After having a run of underrated bargain basement beauties with Lidl’s Liberté Rum & Dunnes’ JG Kinsey Whisky – I suppose a disappointment was inevitable.
Aldi’s Old Hopking White Rum is presented with a rather plain white label that gives little away.
‘Bottled In Germany’ it says. A common practice using ‘Imported Rum’ from undisclosed sources. Where the sugarcane or molasses came from is not stated – nor method of distillation. At this price point – that information is a bonus.
So onto a taster.
A perfumed floral aroma greeted me.
More reminiscent of my wife’s gin rather than a rum!
This followed through in the palate – which was smooth & mellow – with a mild heat to keep it real – but otherwise no defining character.
Old Hopking is a simple easy sipper – but I wasn’t expecting a rose garden in my rum!
Presented in a distinctively shaped bottle – common across the Blacks Gin & Whiskey spirits range – with an elaborately designed label bearing both the Blacks Crow & a pirate ship – along with other steampunk style contraptions – the suitably golden liquid lured me in.
A heavy funk on the nose – Jamaican style – with a hint of ripe fruitiness on top.
Luscious on the palate – the fruitiness puts in more of an appearance.
A gorgeously growing softly tingling spiciness rounds up this delightful rum – as the gentle funk slowly fades away.
The opportunity to taste and sample a variety of styles & flavours before committing to a large bottle.
Lidl are currently showcasing The World Of Rums – including offerings from;
Panama – La Réunion – Cuba and Jamaica.
Rums are often categorised into styles based on their former colonial occupiers. It’s not particularly scientific or pretty – but neither is the use of Scottish Regions to define the flavour of whisky.
Being Lidl – it’s likely to be sourced private label brands too. As confirmed by ‘Imported & bottled by: ‘Pabst & Richarz Vertiebs GmbH‘ on the outer packaging.
But what interested me were the differences of flavours showcased by the individual rums themselves.
Panama. Sir Francis Drake. 6 Years Old. 40%
Spanish style. Light, buttery & sweet.
Pale straw. Vanilla sweetness followed by darker molasses & treacle notes. Soft & sweet palate – a bit too sweet for my liking – but develops a pleasant oaky spice from the cask ageing.
Easy & enjoyable.
La Réunion. Coeur Du Soleil. White Rum. 37.5%
French style. Rich , fruity & complex.
Clear spirit. Pungent vegetal nose – reminds me of Mezcal. Palate was smooth & characterful. The earthy herbaceous notes give a slightly savoury yet sweet appeal that slowly fades.
Cuba. Ron Santero. 3 Year Old. 38%
Spanish style. Lean & clean.
Clear spirit. Soft subtle & sweet. After the other 2 rums, Santero’s delicateness just merged into a bland neutrality for me. Cries out for mixing.
Jamaica. Caribica. Brown Rum. 40%
British style. Funky, heavy & bold.
Light brown. Noticeable funkiness on the nose – reminds me of burnt rubber. Syrupy palate. The funk is lost a little to a treacly dark sweetness, but re-emerges on the finish.
Is Jamaican funk the Islay peat of the rum world? Finding it challenging.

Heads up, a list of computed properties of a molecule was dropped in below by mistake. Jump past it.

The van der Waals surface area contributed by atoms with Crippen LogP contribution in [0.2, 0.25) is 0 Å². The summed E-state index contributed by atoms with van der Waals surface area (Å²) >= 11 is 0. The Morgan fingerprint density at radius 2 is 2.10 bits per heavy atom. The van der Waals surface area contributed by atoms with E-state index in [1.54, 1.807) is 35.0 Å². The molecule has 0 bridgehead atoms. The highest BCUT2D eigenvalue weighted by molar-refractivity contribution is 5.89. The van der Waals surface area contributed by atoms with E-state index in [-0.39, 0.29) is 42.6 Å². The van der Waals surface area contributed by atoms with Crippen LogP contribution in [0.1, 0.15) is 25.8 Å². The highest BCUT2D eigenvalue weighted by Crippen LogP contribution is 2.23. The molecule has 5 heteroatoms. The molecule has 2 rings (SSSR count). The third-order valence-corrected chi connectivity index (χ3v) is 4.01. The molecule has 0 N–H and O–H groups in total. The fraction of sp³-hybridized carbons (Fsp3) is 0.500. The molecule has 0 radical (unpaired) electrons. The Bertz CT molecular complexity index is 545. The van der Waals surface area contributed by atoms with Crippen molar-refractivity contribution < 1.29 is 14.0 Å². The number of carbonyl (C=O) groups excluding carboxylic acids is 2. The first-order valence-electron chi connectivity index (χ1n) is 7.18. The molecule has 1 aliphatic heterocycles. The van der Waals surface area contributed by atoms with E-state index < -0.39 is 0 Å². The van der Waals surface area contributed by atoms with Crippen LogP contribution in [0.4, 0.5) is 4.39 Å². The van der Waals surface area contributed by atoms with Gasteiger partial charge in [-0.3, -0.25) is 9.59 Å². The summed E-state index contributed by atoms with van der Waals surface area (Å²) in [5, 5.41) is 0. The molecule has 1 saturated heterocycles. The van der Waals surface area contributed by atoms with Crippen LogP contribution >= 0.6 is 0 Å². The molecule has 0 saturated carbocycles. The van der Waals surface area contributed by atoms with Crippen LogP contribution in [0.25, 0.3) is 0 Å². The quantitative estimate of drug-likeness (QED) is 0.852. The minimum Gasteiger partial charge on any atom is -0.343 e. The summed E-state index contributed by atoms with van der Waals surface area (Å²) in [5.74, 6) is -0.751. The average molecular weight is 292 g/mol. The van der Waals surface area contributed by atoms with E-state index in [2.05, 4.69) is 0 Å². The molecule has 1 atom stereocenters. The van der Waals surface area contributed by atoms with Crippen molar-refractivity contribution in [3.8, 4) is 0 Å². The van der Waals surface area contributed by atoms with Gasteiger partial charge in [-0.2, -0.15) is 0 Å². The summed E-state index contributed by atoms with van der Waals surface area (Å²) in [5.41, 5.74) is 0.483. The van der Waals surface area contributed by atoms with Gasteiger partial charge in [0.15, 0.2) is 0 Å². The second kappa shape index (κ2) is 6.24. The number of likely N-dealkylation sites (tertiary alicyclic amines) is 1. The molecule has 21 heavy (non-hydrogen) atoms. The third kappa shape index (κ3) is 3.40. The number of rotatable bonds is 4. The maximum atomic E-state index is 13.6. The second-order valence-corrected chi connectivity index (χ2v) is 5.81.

An interesting & entertaining taste experience.
I’d have thought there’d be a rum here to please every palate.
La Réunion’s Coeur Du Soleil was the one for me. The powerful mix of sweet, sour & savoury notes demonstrated the full bodied style of ‘Rhum Agricole’ using freshly pressed sugarcane juice bottled straight off the stills.
C’est très bonne.
What is your style?
A brief guide to styles of rum can be found at the handy Tenzing blog here.
The renewed & growing interest in brown spirits doesn’t just stop at whiskey.
Rum is also showing an increase in appreciation.
The enterprising Íon Distillery near Omagh, County Tyrone, is banking on this appreciation by producing a rum aged in whiskey barrels!
I couldn’t resist trying it out.
A bottle was promptly sourced via the fast & efficient KWM Wine & Spirits online store in Kilkeel.
Íon – meaning pure – combine the history of the past blended with a sense of people & place finished in a modern innovative twist.
Sugar cane molasses from the Caribbean are distilled in a ‘doubler style’ copper pot still, infused with spices, cut with locally sourced water & laid to rest in ex-bourbon barrels.
Ogham style markings – found on ancient stones around Ireland – are used as an attractive motif on the bottle – along with images of the Pirate Queen Grace O’Malley’s Castle – who possibly downed a few bottles of contraband rum in her time!
I poured a glass.
The lovely golden hued liquid gave off a gorgeously spicy bouquet of cinnamon, cloves & nutmeg over an underlying gentle toffee sweetness.
Light in body, the soft caramel notes gave way to a growing spiciness & warming heat in a smooth delivery.
The spices left an enjoyably prickly sensation at the end as they slowly faded.
More of a winter warmer to me than a summer sizzler.
Being a bit of a purist myself I couldn’t help wondering what the rum would be like without the additional spices which tended to dominate the more subtle flavours within.
However this is in contradiction to the latest trend which shows spiced rum to be the fastest growing category in this segment.